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Dessert—it’s the next big thing in New York.

Dessert—it’s the next big thing in New York.

The industry’s newest trend is not about celebrity chefs. Instead, the focus is on sustainability, flexibility and the death of the food writer. By Rob Johnson

Food writer Jill Dupleix called it “closing the gap”—the international trend where the barriers between chefs and their clients are coming down, and there is a crossover between eating in and eating out. Of the various global trends discussed during the recent Out of the Frying Pan conference, held as part of the Melbourne Food Festival, the idea of “closing the gap” between chefs, their customers and their suppliers, seemed to come back again and again.

Dupleix sees the trend manifesting itself in the growing popularity of shared plates at restaurants, or rustic and grassroots-style food, and of diners seeking “mum’s cooking” rather than formal dining options. Generally, she sees a movement away from more formal three-course dining towards something flexible. It’s a reflection of the high cost of starting and fitting out a restaurant in a major capital city nowadays, but also a desire for a more “ecologically sustainable” dining experience.

“You’re seeing sustainable agriculture, and sustainable food, everywhere,” added Will Goldfarb of New York City’s Room 4 Dessert. “It’s so widespread I wouldn’t even call it a trend anymore.”

Goldfarb should know a bit about trends. His restaurant is one of the first to market amongst “pastry-chef-driven restaurants,” and another four are due to open in New York in the coming months.

“We don’t have walls and we don’t have service staff,” he explains. “That’s a trend there hasn’t been many examples of in fine dining. There’s been a real surge in counter dining—in high-end fast food, or fine dining casual, direct to the guest. There’s a restaurant called Degustation in New York. It’s 18 seats, and it’s fine dining direct over-the-counter. People are embracing the fact that it takes so much to open a restaurant. I think you’re finding they’ll pay for food—they’ll pay $14 for a dessert—as long as they can see it being made and they see the value.”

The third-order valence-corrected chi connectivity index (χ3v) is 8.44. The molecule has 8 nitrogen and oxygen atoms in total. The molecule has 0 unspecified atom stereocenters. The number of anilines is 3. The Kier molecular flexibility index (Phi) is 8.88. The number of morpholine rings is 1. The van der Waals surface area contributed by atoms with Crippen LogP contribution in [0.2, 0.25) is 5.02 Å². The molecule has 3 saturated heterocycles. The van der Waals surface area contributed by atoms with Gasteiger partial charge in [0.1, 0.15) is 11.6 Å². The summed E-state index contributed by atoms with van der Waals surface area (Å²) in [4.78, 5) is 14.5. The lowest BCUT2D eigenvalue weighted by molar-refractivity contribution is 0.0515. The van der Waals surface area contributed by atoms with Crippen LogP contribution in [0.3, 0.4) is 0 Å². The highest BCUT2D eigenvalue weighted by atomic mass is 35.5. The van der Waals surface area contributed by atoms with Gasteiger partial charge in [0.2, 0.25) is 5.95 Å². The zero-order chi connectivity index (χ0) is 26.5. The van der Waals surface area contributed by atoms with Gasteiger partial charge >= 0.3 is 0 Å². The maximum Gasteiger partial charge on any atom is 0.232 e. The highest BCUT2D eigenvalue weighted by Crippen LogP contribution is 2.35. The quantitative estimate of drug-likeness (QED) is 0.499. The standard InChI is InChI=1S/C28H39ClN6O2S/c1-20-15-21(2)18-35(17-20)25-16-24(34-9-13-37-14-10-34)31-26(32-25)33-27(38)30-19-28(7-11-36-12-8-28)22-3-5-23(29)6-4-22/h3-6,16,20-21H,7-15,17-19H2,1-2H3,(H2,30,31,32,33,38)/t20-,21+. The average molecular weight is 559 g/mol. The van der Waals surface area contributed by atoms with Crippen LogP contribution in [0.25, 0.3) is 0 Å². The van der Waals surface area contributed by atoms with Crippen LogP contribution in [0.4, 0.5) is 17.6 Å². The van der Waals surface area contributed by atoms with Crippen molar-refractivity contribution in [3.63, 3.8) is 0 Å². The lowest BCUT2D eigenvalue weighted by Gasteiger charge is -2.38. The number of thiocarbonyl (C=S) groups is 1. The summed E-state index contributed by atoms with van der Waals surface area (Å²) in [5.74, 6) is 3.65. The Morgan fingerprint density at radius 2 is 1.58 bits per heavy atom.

Another manifestation is the desire for sustainable food. Robert Clark, of Vancouver’s C restaurant—a leading seafood restaurant where Clark has championed sustainable seafood—explained to the conference, “My restaurant has been very successful, simply positioning itself to be responsible sourcing our seafood. My success has come directly from the products. There are so many people producing a lot of food that they bring a lot of passion to, and that hasn’t been translated to the plate before now.”

Dupleix adds that the gap between chefs and producers is closing as well—to the detriment of providores. It’s a trend that’s been noticed by Fiona Donnelly of The Courier-Mail in Queensland: “I think the really interesting thing is the rising power of the producer,” she says. “We’ll see a decline in providores as restaurants get closer to producers. Producers are picking and choosing which restaurants they’ll sell to. Producers are being named more on menus, and restaurants are picking up on this, banding together and sourcing from the producer.”

The whole idea of sustainable and ethical dining has already changed the notion of fine dining in Australia, the Age Good Food Guide’s co-editor Necia Wilden told the conference. “The whole definition of fine dining has changed,” she said. “The new luxury ingredients of the future are those of traditional agrarian peasant cultures. This is going to be the new luxury—the line-caught fish, the ethically raised beef.”

These demands are driven by customers, says Dupleix. “We are driving that movement towards responsible dining. Our chefs give us too much food, but now there’s a breakdown of that traditional three courses—it’s shared plates, it’s café dining and bars, as opposed to formal dining—we’re seeing the rise of cafés that are casual the way you use them, but serious about their food.”

That’s not to say that the super chef, or globally branded restaurant, is going to disappear. Some speakers at the conference seemed to believe that the “branded” restaurant is unavoidable. “I think the sign that super chefs have really come to Australia is what’s going on at the Crown,” Wilden said. “Nobu is doing a reportedly $9 million fit-out—we’ve already got Neil Perry, Guillaume Brahimi and Maurice Terzini. Developers recognise that they need brands. Docklands failed to succeed in the way it was envisaged because they didn’t have the big brands there. Crown has always been controversial, and in the past some people avoided it because they sniffed at eating in a casino. But foodies have to go there now because it is so significant.”

Another aspect of the world of global brands is the rise, in the connected world, of the food blog and the TV chef, and the connected fall from grace of the food writer. Goldfarb points out that you can’t get a cookbook published in the US right now unless you have a TV show. At the other end of the spectrum, food blogs are ubiquitous, and “young women and men will spend more time on their blog than newspapers will spend on their food section.”

He adds: “In my opinion the online food media have made name food writers obsolete. There are so many user reviews of restaurants, and they’re really amazing. The beauty for us is that there isn’t anyone more important than anyone else. We read about our service that night. We see digital pictures of the food online before we leave to go home that night.”

Robert Clark of C restaurant added, “I read out the management report every morning, and included in that is what was written about us the night before. And it’s all blogs.”

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